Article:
As promised, here are a selection of photos from campus.
There are at least two pied wagtail fledglings, their colouring so much less striking than the adults, the better to go unnoticed. They are very shy and very fleet and I’ve only seen them when there aren’t many people around. The crow fledglings, on the other hand, are quite bold in comparison, and it was because of them that I started bringing a camera out to snap them. When I first saw them, the mother was keeping the three fledglings close to her and still feeding them. Unfortunately I didn’t get any photos at the time. It was about three days before I managed to get a chance to capture them on camera (I’m not going to work at weekends just to photograph crows!) and by that point they’d stopped hanging out together as a family. But the first day I sat and watched them I saw so many differences between the three fledglings that I named them and could tell them apart. I called them Mama, Favourite, Curiosity and Larry.
Mama’s name speaks for itself, and you can pretty much work out that the one who stuck by her side and got first bite of any delicacy she found was Favourite. At the other end of the scale was Larry. Larry looked like he hatched last and got the raw end of any deal. When Mama found food she’d give the first bit to Favourite, without him needing to ask for it, while the other two clamoured. Curiosity would get a bit after he’d shouted for it a while, but no matter how much Larry shouted she’d eat the rest herself. So he wandered off to try to feed himself. He was the first one to drink from the puddle near me and peck at the ground around it. But Curiousity is into everything, so as soon as he saw Larry enjoying the puddle he was over there drinking and pecking too. But then what was Mama doing? Curiousity shot back over to check he wasn’t missing anything over there. Larry kept on working his patch and finding his food.
Almost all of the crows on campus show signs of leucism – white feathers which ought to be dark – and these fledglings are no different. Unfortunately it’s not come out well in these pictures. It’s a sign of dietary deficiency and in these scavengers no doubt reflects the fact that campus has plenty of dropped crisps, and other human leftovers, but very little carrion. From a human perspective no carrion is a good thing, but for a carrion crow it seems to be a bit of an issue. All three of these fledglings do have some leucism but Larry’s is worst, no doubt because the tidbits have gone to his siblings.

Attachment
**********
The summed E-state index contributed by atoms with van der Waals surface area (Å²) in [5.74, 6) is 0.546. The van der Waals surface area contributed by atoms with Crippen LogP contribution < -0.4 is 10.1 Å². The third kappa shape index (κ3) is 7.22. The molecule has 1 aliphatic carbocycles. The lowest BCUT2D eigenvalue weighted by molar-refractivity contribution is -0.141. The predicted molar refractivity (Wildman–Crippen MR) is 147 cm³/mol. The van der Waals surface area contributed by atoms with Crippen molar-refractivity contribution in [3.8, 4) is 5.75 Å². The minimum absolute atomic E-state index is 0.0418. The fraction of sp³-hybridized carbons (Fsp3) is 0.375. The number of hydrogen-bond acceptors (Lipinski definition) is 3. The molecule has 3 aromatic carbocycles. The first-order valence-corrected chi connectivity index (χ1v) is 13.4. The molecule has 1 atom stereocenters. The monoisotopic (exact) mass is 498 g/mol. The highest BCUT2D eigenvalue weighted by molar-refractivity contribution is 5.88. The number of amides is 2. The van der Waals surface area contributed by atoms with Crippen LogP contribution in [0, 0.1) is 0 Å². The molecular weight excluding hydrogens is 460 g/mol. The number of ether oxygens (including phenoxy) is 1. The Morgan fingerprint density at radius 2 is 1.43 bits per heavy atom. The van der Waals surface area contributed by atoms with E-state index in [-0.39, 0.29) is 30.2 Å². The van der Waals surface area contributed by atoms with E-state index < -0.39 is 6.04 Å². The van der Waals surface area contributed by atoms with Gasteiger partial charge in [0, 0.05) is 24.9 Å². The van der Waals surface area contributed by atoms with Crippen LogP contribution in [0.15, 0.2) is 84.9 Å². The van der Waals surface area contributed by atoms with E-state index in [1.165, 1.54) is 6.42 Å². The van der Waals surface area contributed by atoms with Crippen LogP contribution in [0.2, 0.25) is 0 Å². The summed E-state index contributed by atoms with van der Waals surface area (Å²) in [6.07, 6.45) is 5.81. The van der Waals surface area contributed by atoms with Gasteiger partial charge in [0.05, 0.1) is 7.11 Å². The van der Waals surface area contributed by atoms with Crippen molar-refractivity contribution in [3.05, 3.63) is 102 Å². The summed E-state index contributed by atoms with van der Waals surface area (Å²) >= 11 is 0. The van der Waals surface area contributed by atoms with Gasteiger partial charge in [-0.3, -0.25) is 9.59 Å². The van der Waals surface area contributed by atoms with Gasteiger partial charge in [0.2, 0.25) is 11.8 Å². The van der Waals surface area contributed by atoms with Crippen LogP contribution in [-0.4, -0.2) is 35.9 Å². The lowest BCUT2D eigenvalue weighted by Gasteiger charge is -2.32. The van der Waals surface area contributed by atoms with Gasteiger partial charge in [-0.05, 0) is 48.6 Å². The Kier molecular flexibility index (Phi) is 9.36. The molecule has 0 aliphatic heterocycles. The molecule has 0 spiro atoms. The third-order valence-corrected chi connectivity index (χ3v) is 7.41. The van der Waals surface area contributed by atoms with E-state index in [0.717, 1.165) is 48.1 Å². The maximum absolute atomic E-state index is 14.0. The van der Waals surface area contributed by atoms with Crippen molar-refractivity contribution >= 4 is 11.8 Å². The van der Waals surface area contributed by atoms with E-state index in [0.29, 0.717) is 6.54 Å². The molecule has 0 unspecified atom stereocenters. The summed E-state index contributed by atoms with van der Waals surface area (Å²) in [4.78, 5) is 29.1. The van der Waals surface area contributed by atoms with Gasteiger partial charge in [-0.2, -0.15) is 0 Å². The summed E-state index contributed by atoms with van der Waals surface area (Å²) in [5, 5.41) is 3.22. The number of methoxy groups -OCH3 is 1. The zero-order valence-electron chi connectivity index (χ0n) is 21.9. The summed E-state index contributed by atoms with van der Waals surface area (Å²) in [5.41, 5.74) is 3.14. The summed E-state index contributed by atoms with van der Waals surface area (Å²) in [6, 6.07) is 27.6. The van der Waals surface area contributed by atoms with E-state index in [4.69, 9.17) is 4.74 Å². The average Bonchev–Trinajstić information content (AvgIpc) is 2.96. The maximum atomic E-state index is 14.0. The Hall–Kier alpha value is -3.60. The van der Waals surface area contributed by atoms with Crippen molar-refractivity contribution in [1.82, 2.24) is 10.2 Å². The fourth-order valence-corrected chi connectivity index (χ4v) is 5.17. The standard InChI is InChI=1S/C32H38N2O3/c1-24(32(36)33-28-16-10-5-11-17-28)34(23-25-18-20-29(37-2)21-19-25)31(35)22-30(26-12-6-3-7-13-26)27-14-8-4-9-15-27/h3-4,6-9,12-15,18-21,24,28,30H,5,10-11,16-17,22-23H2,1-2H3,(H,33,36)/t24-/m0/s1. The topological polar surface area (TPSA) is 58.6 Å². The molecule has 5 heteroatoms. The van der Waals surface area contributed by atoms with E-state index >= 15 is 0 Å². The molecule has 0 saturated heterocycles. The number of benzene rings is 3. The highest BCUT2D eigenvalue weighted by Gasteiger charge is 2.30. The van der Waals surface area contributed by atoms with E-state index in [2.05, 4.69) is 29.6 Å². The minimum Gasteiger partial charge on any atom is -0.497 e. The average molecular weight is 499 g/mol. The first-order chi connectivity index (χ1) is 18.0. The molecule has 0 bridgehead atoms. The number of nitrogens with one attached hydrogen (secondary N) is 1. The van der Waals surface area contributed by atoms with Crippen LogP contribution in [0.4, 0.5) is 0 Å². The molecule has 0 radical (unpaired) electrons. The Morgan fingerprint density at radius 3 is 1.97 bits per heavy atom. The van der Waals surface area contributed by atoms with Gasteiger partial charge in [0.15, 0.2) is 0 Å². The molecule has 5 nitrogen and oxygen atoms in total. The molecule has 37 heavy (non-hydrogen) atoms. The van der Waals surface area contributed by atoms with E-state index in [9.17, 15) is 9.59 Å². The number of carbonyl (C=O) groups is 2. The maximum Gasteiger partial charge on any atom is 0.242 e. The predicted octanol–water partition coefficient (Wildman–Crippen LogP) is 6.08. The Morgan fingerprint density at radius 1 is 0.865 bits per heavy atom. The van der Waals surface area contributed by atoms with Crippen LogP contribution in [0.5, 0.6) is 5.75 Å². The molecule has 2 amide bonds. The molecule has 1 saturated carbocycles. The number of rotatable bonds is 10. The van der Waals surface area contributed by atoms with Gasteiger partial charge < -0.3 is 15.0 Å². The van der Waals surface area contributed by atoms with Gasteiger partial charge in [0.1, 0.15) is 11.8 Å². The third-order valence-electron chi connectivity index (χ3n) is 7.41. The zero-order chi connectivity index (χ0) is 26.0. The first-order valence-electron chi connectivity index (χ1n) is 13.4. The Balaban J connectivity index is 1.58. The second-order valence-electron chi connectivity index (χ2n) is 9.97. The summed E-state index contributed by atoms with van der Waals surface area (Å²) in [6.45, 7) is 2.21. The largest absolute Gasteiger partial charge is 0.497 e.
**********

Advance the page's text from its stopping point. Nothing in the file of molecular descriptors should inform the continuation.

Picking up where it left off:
In all of them it is most noticeable when they fly, but when Larry flies his wings are striped black and white. Unfortunately photographing any of these crows on the wing on campus is really hard and I have nothing to share. They start flying towards something over there then a human pops out and they have to change their plans. Add the fact that they plummet to start their flight and they have me beaten. So you’ll have to take my word for it that Larry’s wings are pied, not black. This website has an image which sort of shows it – Larry’s leucism falls somewhere between the two bottom pictures of wings.
Each day they look different from the day before. Favourite rarely comes down from the roofs now and it gets harder to recognise them each day as their fluffy scruffiness becomes sleeker and smarter.
Other fledglings I’ve seen this year include blue-tits, a robin and magpies (with such fluffy white tummies!) but I haven’t managed to catch them on camera. But I did snap this young thrush…
… and these two squirrels, one of which seems to have lost most of his tail…
… before I got distracted by crows again. I’d say this one hatched a few days later than Mama’s trio, and that he may have had an even less favourable start than Larry. His leucism is visible even when he’s not flying and all of his feathers look very brittle and scruffy. But he seemed to be doing OK foraging, so perhaps his condition will improve soon. He was in a slightly different area than Mama’s family, so I don’t think he’ll be in direct competition with them.